Many people are prioritizing protein these days, and for good reason.
Protein is the most satiating macronutrient, helping you feel more full with less food. Protein also notoriously supports muscle recovery and growth, which is especially important as we age.
But a lot of people think they are eating high-protein foods when they are really not.
Certain foods, like almonds, contain a moderate amount of protein (6g of protein per 1 oz. serving), but they are actually dominant in another macronutrient (that same 1 oz. serving of almonds contains 14g of fat).
Almonds are a healthy food, but they should be viewed as a better source of monounsaturated fat than protein. All nuts fall into this category.
Beans would be another similar example. Black beans have a decent amount of protein (15g of protein per 1 cup serving), but they are more dominant in carbohydrates (41g of carbs in that same 1 cup serving). Beans are a healthy food, and a great source of complex carbs, but they are not a protein powerhouse.
The key to choosing a truly high-protein food is to ensure it contains at least 40% protein. There is a trick to determine if a food passes the 40% protein test:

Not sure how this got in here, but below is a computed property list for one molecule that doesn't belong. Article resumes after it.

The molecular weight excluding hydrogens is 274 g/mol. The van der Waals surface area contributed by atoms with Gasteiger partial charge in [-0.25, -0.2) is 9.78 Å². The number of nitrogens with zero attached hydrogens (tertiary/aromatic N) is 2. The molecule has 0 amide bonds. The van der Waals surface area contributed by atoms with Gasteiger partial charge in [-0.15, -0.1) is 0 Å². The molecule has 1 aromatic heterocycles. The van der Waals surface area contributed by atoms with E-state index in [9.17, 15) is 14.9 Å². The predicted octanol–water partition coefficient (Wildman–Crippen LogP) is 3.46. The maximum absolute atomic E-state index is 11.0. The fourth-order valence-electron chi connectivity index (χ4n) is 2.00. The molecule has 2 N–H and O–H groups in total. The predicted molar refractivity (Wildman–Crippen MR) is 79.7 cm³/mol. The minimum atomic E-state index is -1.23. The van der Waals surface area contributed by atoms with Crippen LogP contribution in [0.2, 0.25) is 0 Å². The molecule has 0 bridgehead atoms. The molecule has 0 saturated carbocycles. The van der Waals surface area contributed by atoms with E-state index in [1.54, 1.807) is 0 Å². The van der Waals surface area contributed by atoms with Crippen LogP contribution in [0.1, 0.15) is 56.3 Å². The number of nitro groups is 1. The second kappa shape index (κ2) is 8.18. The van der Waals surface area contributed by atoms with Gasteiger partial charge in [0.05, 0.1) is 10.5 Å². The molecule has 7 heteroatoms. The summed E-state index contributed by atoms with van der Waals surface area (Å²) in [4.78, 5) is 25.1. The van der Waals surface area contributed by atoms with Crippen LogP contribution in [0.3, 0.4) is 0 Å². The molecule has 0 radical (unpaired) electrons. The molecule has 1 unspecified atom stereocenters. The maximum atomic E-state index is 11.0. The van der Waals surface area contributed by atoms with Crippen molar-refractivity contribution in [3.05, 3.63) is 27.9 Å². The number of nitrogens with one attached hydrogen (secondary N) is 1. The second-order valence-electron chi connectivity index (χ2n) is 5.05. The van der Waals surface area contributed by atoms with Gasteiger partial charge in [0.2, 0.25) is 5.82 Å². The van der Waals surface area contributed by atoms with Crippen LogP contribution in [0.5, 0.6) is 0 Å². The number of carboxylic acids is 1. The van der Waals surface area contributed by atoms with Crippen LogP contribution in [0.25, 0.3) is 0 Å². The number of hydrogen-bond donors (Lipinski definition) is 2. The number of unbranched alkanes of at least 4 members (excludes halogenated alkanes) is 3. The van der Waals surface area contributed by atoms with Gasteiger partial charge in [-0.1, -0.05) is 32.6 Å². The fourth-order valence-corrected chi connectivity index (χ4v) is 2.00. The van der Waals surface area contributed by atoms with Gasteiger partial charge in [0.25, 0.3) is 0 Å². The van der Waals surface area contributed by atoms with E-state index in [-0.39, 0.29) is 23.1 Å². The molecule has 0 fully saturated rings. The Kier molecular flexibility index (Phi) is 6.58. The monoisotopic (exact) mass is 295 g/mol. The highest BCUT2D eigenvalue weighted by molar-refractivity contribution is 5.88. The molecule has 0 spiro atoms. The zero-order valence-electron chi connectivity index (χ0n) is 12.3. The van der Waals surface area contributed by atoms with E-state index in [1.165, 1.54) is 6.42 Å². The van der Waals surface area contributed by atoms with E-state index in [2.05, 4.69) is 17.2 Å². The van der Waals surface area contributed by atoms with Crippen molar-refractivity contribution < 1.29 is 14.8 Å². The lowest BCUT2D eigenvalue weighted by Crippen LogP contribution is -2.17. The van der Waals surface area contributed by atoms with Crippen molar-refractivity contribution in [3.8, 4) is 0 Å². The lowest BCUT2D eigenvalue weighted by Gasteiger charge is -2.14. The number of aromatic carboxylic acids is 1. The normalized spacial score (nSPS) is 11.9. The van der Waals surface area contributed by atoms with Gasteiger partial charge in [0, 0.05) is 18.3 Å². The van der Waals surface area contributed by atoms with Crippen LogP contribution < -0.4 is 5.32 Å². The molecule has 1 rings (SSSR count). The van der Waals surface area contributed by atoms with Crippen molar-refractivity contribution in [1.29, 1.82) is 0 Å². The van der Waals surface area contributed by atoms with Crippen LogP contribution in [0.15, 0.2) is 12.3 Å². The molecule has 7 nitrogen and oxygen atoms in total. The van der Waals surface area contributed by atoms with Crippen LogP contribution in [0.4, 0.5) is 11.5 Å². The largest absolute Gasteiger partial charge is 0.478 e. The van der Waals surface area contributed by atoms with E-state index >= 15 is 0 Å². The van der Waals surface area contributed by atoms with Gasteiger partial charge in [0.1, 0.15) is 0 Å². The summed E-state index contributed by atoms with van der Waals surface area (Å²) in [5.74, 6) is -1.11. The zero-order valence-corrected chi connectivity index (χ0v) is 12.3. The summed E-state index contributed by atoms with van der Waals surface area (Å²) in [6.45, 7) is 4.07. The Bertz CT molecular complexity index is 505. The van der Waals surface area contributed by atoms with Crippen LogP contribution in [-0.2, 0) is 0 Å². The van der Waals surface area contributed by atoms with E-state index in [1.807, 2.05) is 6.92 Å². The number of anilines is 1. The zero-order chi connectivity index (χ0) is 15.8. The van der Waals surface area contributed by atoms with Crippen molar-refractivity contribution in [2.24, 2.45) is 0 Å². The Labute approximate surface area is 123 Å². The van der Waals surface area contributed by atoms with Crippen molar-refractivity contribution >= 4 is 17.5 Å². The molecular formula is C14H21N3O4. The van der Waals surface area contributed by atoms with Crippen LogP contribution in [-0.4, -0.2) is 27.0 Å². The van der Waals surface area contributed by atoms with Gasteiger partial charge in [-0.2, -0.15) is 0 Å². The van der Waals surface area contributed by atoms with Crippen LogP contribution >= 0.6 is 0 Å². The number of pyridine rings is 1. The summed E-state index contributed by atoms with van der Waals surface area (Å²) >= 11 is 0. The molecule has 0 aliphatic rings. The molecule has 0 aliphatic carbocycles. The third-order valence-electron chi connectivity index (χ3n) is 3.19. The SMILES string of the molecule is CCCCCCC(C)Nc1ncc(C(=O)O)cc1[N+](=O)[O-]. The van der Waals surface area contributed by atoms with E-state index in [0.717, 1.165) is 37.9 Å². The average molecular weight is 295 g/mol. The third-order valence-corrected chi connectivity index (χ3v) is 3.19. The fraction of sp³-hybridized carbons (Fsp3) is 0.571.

- Find protein grams per serving on the nutrition label and multiply by 10.
- Compare the protein times 10 value to total calories per serving.
- If protein x 10 is equal to or more than calories, the food is at least 40% protein and should be considered a high-protein food.
- If protein x 10 is lower than calories, the food is less than 40% protein and should not be considered a high-protein food.
You can use this trick at the grocery store by quickly running the numbers based on the nutrition label.
All sources of lean protein will easily pass the test, including chicken breast, turkey, shrimp, and fish.
You’ll need to select lean beef to qualify. Most fattier cuts of meat, as well as processed meat such as bacon and sausage, will be higher…